Dear PW(T1)D Bloggers,
Her numbers were high.
And I couldn't figure out how to balance everything in between.
There was an expectation that I would automatically know what to do. I had been a R.N. for several years, and people would say stuff like "Well, thank goodness you're a nurse!" or "You already know all about that stuff."
But I was completely lost.
I didn't understand.
Her numbers didn't make sense.
Nothing made sense.
I was afraid of never being able to learn everything I would need to know in order to help her thrive. I was afraid of the nights...and her naps.
She randomly passed out all the time. Sudden, unpredictable lows left my baby with horrible bumps and bruises all over her little head and face. Maybe she knew they were coming, but just couldn't tell me? Or maybe I just couldn't figure out how to recognize them?
I don't know.
About three years ago, I sat down to an empty computer screen. I was beaten up, defeated, and intimidated by a disease that seemed to consume my life.
One by one, I discovered a multitude of blogs written by adults with T1D.
Slowly, I began sensing fear being replaced with empowerment.
Confusion replaced with knowledge.
Despair replaced by hope.
Among a zillion other things, you taught me what lows feel like. You taught me that it's common to want to eat everything in the fridge at times. You taught me that highs happen -- even when you're all grown up, and "in control". (By the way, you also taught me that being "in control" is a fantasy.) You have helped me avoid the diabetes guilt traps that seem to lurk around every corner. You reminded me to Blame Diabetes when it feels like everything is going to hell in a handbasket. You've shared your struggles, your victories, and given me a glimpse into what the future might hold for my girl.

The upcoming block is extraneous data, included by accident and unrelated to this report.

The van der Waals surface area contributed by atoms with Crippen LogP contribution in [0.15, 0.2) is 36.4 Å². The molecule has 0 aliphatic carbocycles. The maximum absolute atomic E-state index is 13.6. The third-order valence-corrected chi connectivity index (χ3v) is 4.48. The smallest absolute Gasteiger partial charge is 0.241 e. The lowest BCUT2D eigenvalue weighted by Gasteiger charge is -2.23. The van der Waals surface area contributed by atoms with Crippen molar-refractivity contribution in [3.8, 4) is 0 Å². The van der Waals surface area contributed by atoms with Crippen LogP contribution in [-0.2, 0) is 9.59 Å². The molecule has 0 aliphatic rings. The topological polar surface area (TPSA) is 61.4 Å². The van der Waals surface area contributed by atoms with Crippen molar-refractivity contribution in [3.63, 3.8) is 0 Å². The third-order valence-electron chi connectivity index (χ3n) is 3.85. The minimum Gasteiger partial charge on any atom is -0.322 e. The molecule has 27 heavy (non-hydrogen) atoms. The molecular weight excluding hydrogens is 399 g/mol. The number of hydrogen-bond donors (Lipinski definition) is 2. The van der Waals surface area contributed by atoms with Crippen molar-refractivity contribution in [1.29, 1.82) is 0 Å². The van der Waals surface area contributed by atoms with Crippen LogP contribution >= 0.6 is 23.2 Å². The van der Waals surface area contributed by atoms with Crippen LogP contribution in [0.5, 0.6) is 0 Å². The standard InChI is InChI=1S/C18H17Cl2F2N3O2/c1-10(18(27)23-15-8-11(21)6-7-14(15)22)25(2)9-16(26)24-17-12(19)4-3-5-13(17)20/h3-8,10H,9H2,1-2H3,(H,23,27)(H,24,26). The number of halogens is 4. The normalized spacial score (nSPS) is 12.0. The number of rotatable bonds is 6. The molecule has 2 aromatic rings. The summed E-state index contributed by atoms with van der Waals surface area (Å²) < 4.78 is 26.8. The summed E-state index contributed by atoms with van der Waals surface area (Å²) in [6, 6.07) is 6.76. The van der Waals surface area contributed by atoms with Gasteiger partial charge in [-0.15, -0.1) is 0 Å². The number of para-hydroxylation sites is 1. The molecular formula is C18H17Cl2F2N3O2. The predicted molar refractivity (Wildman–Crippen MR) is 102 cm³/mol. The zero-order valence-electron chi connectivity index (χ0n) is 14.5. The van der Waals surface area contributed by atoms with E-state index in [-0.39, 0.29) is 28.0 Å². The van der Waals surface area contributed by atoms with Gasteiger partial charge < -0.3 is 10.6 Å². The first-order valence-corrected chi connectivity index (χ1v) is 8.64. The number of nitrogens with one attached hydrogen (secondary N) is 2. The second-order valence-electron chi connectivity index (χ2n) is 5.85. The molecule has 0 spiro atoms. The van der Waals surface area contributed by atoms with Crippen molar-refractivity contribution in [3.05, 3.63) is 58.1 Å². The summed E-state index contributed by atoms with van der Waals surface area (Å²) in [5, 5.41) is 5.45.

For all of that, I'm incredibly grateful.
In the beginning, I wasn't sure where -- or if -- I would fit in. I wondered if I was an outsider, because I'm just "the mom", and not living with T1 myself. I worried that all of my flaws would be exposed for the entire world see, and was secretly afraid it would be obvious to everyone else what I was doing wrong when managing my daughter's diabetes.
But you guys have embraced me, and helped me find a comfortable place in the DOC. Today, I have a story to tell, and have been blessed with the opportunity to help other families when they find themselves in the same dark place I sat not long ago. Today, I find myself surrounded by healthy, happy T1 adults who have careers, families, and dreams for the future.
The funny thing is that many of us are around the same age (You know, give or take 20 years!). While some of you may see me as a mother -- and I see many of you as a child who has grown up with type 1 diabetes -- we're really just people living this thing called LIFE. If we were all at #dprom rocking out to Blünt Lancet, I wouldn't be there as a chaperon....I'd be there with my Honey, causing as much trouble as the rest of you.
In the end, I've discovered so much more than confidence in managing my daughter's T1D.
I've discovered amazing friendships.
Thank you more than you could ever know.
This post is part of the 2011 D Blog Week. To see all of the posts on today's topic, click HERE.
While I'm happy to share our experiences with what works, and what doesn't work, for the management of Type 1 Diabetes and Celiac Disease in our house, please do not mistake anything you read here for medical advice. Decisions regarding your/your child's health care should be made only with the assistance of your medical care team. Use any information from this blog at your own risk.